In his 5 year career with New Orleans, he caught 51 touchdown passes and made 3 Pro Bowls. The Saints had a down year in 2014, and management made the decision to blow the team up. All players not named Drew Brees were now available for trade, even the best tight end in the league not named Gronkowski. The Seattle Seahawks, with two consecutive Super Bowl appearances (one win), had need for a tight end after Zach Miller (not that Zach Miller) failed his physical and Luke Willson continued to underwhelm at the position. Just a year removed from signing a contract making him the highest paid tight end in the league, Graham’s time in New Orleans was like his touchdown passes: up in the air. One blockbuster trade later, and Graham was taking his talents to Seattle.
The connection from Seahawks quarterback Russell Wilson and Graham never reached it’s potential in 2015, as the Seahawks’ run-first approach kept Graham blocking at the line of scrimmage rather than leaping for touchdown passes in the endzone. As such, his touchdown production declined sharply. In his first year with the Seahawks, he caught just 2 touchdown passes, one coming against the Chicago Bears and their new head coach John Fox. Graham’s season was cut short with a ruptured patellar tendon, and as with all knee injuries for a player his size, the severity cannot be understated.
His bum knee lagged into the 2016 preseason, but Graham recovered in time to remind the league of his talent. With two consecutive Pro Bowl appearances, earned through averaging 721.5 yards and 8 touchdowns per year across his final two years in Seattle, the NFL was put on notice that Jimmy Graham is still one of the best in the business.
In 2018, Graham signed with the Green Bay Packers. He was OK.
This past offseason, Graham was released from the green and yellow grips of the Packers, and signed a two-year contract worth $16 million total with the Chicago Bears. He makes up 1⁄3 of the Bears revamped tight end group, after the departure of Trey Burton and Adam Shaheen this past offseason. Graham will turn 34 years old this November, and the question for a 30-something in a league dominated by 20-somethings is simple: what’s “left in the tank?”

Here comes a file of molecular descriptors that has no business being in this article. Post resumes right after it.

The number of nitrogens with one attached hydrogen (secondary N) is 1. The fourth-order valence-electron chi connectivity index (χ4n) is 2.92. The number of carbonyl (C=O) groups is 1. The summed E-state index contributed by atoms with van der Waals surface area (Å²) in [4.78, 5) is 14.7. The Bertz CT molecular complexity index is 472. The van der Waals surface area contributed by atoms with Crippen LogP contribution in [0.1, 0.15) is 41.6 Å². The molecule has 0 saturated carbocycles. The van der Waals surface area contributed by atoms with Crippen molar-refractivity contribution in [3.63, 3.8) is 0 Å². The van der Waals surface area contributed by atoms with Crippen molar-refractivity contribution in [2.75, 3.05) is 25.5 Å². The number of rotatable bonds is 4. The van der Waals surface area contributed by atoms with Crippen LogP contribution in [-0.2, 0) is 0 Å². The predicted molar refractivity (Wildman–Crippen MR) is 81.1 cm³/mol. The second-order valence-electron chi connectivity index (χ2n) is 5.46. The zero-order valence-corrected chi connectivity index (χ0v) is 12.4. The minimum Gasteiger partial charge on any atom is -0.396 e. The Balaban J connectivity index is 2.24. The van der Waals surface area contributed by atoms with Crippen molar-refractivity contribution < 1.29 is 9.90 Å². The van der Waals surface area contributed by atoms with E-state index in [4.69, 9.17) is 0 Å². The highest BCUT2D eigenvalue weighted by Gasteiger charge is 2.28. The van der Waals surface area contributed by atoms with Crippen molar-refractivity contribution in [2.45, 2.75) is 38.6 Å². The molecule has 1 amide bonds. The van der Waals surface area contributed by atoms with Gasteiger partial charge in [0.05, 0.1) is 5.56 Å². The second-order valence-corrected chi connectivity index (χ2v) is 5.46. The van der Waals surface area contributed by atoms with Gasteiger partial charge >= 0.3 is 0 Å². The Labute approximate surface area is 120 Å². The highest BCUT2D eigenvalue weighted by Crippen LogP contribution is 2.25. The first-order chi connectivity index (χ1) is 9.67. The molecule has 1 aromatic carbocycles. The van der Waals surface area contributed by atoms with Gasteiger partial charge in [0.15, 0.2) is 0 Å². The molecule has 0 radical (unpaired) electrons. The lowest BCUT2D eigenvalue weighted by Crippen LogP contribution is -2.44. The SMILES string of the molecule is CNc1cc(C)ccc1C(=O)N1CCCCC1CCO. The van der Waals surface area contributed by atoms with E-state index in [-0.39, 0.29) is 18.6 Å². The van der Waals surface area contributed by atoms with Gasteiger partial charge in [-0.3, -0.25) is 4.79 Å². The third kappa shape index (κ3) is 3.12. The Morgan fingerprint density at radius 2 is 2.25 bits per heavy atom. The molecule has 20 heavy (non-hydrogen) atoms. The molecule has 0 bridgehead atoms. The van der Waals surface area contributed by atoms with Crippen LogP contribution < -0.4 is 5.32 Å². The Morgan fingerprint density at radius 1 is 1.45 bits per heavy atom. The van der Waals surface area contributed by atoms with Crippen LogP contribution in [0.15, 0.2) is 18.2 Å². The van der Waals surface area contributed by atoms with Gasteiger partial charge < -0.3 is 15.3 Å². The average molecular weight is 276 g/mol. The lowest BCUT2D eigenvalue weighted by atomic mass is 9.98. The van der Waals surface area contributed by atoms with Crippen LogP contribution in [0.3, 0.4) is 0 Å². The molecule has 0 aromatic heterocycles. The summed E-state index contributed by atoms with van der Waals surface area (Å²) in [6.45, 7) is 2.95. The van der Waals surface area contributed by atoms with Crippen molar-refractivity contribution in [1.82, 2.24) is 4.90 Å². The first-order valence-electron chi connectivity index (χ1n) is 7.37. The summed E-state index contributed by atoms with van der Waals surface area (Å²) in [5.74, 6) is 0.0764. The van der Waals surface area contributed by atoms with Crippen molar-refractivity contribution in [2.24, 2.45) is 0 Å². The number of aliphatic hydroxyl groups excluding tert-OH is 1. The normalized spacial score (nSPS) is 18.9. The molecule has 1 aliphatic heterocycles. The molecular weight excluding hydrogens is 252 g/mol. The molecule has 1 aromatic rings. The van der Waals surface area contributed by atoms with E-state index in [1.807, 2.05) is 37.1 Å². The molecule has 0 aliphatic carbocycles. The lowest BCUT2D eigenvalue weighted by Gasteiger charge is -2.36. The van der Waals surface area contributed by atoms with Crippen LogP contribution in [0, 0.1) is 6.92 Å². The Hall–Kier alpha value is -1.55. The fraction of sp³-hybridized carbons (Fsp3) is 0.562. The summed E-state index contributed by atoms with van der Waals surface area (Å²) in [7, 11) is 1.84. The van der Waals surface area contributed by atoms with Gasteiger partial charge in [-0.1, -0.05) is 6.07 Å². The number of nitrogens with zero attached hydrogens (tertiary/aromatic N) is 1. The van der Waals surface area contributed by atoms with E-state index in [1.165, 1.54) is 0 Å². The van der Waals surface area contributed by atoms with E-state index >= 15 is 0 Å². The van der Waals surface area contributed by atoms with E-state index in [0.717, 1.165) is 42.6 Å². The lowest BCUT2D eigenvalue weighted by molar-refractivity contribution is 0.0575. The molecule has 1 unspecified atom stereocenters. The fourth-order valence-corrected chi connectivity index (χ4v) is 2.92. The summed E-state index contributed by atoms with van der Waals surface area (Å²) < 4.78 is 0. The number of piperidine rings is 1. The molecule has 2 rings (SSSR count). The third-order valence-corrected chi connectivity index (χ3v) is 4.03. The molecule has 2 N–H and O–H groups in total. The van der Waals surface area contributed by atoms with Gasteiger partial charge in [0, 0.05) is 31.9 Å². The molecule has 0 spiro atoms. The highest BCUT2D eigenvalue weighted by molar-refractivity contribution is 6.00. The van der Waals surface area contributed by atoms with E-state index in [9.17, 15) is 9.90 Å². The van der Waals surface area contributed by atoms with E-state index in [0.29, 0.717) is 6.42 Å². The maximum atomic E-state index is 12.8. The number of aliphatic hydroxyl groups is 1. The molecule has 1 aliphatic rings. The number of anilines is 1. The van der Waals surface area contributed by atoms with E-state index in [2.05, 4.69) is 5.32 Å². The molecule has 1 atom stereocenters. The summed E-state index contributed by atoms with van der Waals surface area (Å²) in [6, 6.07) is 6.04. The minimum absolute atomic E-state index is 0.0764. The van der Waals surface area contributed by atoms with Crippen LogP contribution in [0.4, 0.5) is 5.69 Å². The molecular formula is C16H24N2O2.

Graham wasted no time answering that question this past Sunday, catching 3 passes and a touchdown in the Bears week 1 victory of the Detroit Lions. The drops are concerning, and 7 targets should yield more than 25 yards receiving. However, his role with the Bears is two-fold; be a safety blanket for 4th-year quarterback Mitchell Trubisky, and assist rookie tight end Cole Kmet with learning the playbook and intricacies of an NFL offense. On the former responsibility, it’s worth noting that Jimmy Graham has played all but 1 NFL season with a Pro Bowl quarterback. He consistently brings out the best in his passers. On the latter responsibility, the rookie has spoken highly of Graham’s mentorship, calling it “great in terms of showing me just all the extra things that you have to do in order to be a great professional.” Bears fans should look forward to every game Graham suits up. He’s a special player.
According to spotrac, the two-year contract Graham signed with the Bears has a potential out next offseason, with a dead cap hit of $3 million compared to the rostered cap hit of $10 million. With the Bears troubling salary cap situation next year, Graham would need an excellent year to earn that second year with the club. There’s no doubt some difficult decisions will need to be made next offseason. Big names such as Akiem Hicks, Buster Skrine, and Bobby Massie are cut candidates for General Manager Ryan Pace to consider. If the salary cap is lowered due to lost revenue from COVID-19 restrictions, the chopping block gets even longer, and Graham needs a Pro Bowl year to stay off of it. He should look for another year like 2013: 16 touchdowns in 16 games. With 1 touchdown through 1 game played, he’s off to a good start.
In week 2, a lackluster New York Giants defense comes to Chicago for the home opener. Much discussion has been made over the struggles and triumphs of Trubisky. Graham needs to do what he does best, and catch passes that are thrown up for grabs when nobody is truly open. If he can bail Trubisky out of poor decisions, then the Bears offense can stay on the field and their new rushing attack can push the Giants back for all 4 quarters. Look for Graham to save at least 1 drive in this game.
Week 2 prediction:
4 catches, 6 targets, 65 yards, 0 TD